One of the most relevant strategies I've found was using Web 2.0 as a platform to speak. My blog, related to the G(irls) 20 Summit, has helped me a lot in sharing my experiences regarding women's issues and raising awareness among my friends, NGOs, activists and government agents worldwide.

Because of that, I see PulseWire as a very powerful tool for me to reach these same goals. But now I believe it will be possible to reach even more people, for we are connected in this same online community. Therefore, I am very optimistic that the outcomes for my activism will be even more concrete and relevant.

Comments

AmyM's picture

Eloquent and powerful!

Thais,

You have done such a great job with this assignment. Well done! You clearly answered the questions of the assignment in a compelling and eloquent way. Despite the real dangers faced by you and other women in your country, you are actively working for positive change. What you have already achieved is remarkable. I have no doubt that you will continue to be a leader in your community. Thank you for all you do!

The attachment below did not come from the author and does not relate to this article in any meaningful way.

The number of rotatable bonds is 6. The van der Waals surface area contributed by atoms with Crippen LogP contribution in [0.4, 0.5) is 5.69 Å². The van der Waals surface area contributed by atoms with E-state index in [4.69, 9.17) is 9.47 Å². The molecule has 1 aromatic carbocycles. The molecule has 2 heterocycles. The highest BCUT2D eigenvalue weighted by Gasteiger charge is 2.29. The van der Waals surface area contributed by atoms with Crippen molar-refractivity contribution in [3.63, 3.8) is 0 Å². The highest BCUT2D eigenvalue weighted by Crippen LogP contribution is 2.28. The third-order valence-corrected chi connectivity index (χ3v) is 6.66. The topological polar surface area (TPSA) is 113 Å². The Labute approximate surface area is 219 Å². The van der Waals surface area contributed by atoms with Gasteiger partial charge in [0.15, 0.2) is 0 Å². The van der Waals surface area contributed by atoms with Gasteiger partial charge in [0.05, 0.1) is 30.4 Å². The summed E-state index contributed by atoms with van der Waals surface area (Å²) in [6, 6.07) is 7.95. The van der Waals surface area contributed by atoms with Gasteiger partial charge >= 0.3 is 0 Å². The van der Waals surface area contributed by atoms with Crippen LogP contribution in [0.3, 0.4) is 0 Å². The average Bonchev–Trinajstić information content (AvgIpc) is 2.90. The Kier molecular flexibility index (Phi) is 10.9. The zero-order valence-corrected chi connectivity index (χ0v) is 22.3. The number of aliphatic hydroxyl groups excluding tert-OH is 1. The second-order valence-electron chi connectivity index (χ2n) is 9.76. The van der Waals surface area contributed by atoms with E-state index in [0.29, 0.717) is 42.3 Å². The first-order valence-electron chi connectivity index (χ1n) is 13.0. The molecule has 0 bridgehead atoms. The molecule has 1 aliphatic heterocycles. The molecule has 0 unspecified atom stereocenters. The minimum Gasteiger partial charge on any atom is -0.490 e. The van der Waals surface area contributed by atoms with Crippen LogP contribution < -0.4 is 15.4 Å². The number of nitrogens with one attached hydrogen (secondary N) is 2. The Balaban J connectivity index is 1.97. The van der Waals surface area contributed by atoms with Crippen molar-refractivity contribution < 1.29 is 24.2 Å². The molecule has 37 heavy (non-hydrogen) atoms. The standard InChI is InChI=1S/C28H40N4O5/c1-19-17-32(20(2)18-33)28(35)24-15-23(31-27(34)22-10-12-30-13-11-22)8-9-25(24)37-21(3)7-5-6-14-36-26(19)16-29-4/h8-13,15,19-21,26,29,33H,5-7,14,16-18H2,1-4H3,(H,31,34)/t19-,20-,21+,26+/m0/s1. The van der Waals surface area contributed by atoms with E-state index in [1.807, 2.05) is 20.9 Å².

All the best,

Amy

Christine L's picture

Yes, speak up!

Thais,
You have done excellent work and your one voice I am sure will have a tremendous impact in creating some change in your community. You are right that speaking up and being an advocate is a way to success and the forum provided through Web 2.0 is immense in its scope.

Congratulations in your work so far. You are a fearless inspiration.
Christine

“Be the change you want to see in the world.”- Mahatma Gandhi
www.harmonydrs.com

tallybery's picture

Dear Thais, I am here as part

Dear Thais,

I am here as part of the listener group to congratulate you on your assignment. Your piece is trully inspiring . We suffer, in Brasil, from this enormous gap between social classes. I belive that violance comes as the natural response to this social desiguality. It is not enought to fight for peace walking the streets of Ipanema with a flag...We will only be allowed to have peace when we conquer social justice. We are still far from that, but I belive we are closer than never...so I thing we have to keep on this direction and to speak up is a way to guarantee that we move forward, inspiring others and collaborating to promote a changing of cultural paradigms. I am looking forward to reading your next text.I am with you on this battle to changing our Brasil into a more fair country :-)